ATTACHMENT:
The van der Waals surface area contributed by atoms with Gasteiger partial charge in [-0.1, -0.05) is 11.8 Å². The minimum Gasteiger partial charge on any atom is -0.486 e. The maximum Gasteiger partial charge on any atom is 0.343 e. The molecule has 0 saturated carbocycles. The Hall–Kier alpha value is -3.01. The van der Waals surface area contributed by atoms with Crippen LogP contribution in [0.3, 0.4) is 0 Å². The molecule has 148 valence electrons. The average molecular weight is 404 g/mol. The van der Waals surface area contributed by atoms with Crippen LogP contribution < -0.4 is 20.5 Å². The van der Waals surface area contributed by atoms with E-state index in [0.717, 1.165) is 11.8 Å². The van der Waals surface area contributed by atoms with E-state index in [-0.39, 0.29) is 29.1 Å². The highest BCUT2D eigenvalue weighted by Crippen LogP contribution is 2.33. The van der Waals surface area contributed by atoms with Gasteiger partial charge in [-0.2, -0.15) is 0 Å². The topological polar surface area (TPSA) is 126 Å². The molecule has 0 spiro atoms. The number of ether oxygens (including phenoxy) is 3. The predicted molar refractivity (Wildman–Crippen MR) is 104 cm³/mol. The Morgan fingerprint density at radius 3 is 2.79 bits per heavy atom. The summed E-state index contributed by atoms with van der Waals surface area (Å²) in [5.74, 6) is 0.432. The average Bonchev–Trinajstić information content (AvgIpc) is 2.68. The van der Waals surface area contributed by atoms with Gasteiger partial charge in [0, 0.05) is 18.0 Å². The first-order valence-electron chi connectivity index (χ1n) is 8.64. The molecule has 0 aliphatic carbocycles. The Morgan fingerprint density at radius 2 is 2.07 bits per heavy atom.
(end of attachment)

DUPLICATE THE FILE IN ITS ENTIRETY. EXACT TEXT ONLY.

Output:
The van der Waals surface area contributed by atoms with Gasteiger partial charge in [-0.1, -0.05) is 11.8 Å². The minimum Gasteiger partial charge on any atom is -0.486 e. The maximum Gasteiger partial charge on any atom is 0.343 e. The molecule has 0 saturated carbocycles. The Hall–Kier alpha value is -3.01. The van der Waals surface area contributed by atoms with Crippen LogP contribution in [0.3, 0.4) is 0 Å². The molecule has 148 valence electrons. The average molecular weight is 404 g/mol. The van der Waals surface area contributed by atoms with Crippen LogP contribution < -0.4 is 20.5 Å². The van der Waals surface area contributed by atoms with E-state index in [0.717, 1.165) is 11.8 Å². The van der Waals surface area contributed by atoms with E-state index in [-0.39, 0.29) is 29.1 Å². The highest BCUT2D eigenvalue weighted by Crippen LogP contribution is 2.33. The van der Waals surface area contributed by atoms with Gasteiger partial charge in [-0.2, -0.15) is 0 Å². The topological polar surface area (TPSA) is 126 Å². The molecule has 0 spiro atoms. The number of ether oxygens (including phenoxy) is 3. The predicted molar refractivity (Wildman–Crippen MR) is 104 cm³/mol. The Morgan fingerprint density at radius 3 is 2.79 bits per heavy atom. The summed E-state index contributed by atoms with van der Waals surface area (Å²) in [5.74, 6) is 0.432. The average Bonchev–Trinajstić information content (AvgIpc) is 2.68. The van der Waals surface area contributed by atoms with Gasteiger partial charge in [0, 0.05) is 18.0 Å². The first-order valence-electron chi connectivity index (χ1n) is 8.64. The molecule has 0 aliphatic carbocycles. The Morgan fingerprint density at radius 2 is 2.07 bits per heavy atom.